Apple on Tuesday shipped a Java security update to Leopard and Snow Leopard users that patched a total of 27 vulnerabilities in the Oracle software.
Some of the bugs could be exploited to execute attack code outside the Java sandbox, Apple said, letting hackers hijack a vulnerable Mac. However, Apple did not spell out how many of the vulnerabilities could be exploited to "execute arbitrary code," its way of saying that the flaws should be considered critical.
Mac OS X 10.5, aka Leopard, received an update that patched 16 vulnerabilities in Java SE 6 and another 11 in Java SE 5. The update for the newer Mac OS X 10.6, aka Snow Leopard, also patched the 16 bugs in Java SE 6.
The Java SE 6 update fixed the same flaws that Oracle patched with the 1.6.0_24 security update issued on Feb. 15, 2011.
Tuesday's Java update was the first for Apple since mid-October 2010.
Shortly before that, Apple "deprecated" the Java runtime on Mac OS X -- telling developers not to rely on it being present in the operating system -- and announced it would contribute the tools and technologies it had created to build Java SE 7 to Oracle's OpenJDK open-source project.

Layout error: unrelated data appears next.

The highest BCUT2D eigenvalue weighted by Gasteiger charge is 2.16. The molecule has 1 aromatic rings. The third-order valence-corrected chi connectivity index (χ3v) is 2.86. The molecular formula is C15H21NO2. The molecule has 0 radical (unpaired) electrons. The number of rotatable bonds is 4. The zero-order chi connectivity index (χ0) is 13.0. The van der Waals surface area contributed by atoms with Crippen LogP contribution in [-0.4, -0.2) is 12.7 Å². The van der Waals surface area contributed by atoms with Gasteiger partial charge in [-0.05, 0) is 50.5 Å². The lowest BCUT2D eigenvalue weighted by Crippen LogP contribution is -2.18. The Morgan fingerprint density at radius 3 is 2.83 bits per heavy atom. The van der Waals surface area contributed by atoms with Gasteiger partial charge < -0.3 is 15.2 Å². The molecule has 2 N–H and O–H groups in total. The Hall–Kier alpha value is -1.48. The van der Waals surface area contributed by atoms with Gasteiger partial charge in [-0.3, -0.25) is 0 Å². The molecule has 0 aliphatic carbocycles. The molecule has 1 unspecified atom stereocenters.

In other words, Apple said it stop its own development of Java for Mac and would drop it from future versions of the OS.
The company did commit to continuing to support Java in Leopard and Snow Leopard, however.
"The Java runtime shipping in Mac OS X 10.6 Snow Leopard, and Mac OS X 10.5 Leopard, will continue to be supported and maintained through the standard support cycles of those products," Apple said on its developer Web site last October.
Last year's announcement hinted that Apple would not bundle a Java runtime with Mac OS X 10.7, aka Lion, the operating system upgrade slated to ship this summer. Reports, including one by AppleInsider last month, confirmed that Java is AWOL from Lion.
Experts have split over whether the disappearance of Java from Mac OS X will improve the operating system's security.
The Java updates , which range between 75GB and 120GB in size, can be downloaded at the Apple site or installed using the operating system's integrated update service.
Gregg Keizer covers Microsoft, security issues, Apple, Web browsers and general technology breaking news for Computerworld. Follow Gregg on Twitter at @gkeizer , or subscribe to Gregg's RSS feed . His e-mail address is firstname.lastname@example.org .
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